Employers take note. Unreasonable delay leads High Court judge to refuse an injunction allowing the company to enforce an employee’s ‘non-compete’ clause.
In the case of Jump Trading International Ltd v Couture  EWHC 1305 (KB), the High Court has denied an application for an interim injunction to enforce a 12 month non-compete clause against its former employee, Damien Couture.
Mr Couture had to give 12 months’ notice to terminate his employment. During this time, Jump was contractually entitled to ask him not to attend or perform any work, which they did for the full 12 month notice period. This would have been followed by a 12 month non-compete and would have prevented Mr Couture from working as a quantitative researcher for a total of 24 months after he resigned.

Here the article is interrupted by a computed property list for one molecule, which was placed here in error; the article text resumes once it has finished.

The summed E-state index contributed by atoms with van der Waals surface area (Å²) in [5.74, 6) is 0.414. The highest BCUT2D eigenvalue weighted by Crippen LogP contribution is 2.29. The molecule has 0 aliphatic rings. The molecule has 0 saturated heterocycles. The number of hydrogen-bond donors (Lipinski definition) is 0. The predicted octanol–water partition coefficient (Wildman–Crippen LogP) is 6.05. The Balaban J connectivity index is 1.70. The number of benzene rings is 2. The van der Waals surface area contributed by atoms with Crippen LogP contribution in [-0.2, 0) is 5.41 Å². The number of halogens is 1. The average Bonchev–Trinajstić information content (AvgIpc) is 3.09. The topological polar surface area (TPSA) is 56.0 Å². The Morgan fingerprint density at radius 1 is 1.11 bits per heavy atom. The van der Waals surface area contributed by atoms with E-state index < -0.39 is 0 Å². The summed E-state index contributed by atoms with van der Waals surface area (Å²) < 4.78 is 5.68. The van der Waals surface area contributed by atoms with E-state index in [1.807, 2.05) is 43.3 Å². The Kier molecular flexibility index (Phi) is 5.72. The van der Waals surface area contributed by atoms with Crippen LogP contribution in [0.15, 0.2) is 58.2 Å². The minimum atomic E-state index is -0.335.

The court found that his former employer, Jump Trading International Limited’s unreasonable delay in starting legal proceedings resulted in the refusal of the interim injunction. This meant Mr Couture was free to start work with his new employer, Verition Advisors (UK Partners) LLP during the non-compete period. However, the court still has to decide whether the non-compete clause is actually enforceable and since then Jump have brought other claims against Mr Couture. These include a claim for damages for breach of contract in relation to a £518,000 bonus that he was paid.
The litigation is ongoing and the case will be heard in the autumn.
Excello Law’s legal team, Nelu Abeygunasekera (Employment Partner) and Alexandra Collett (Litigation Partner) and Counsel, Niran de Silva KC from Littleton Chambers acting for Mr Couture successfully opposed the application for interim relief sought by Jump.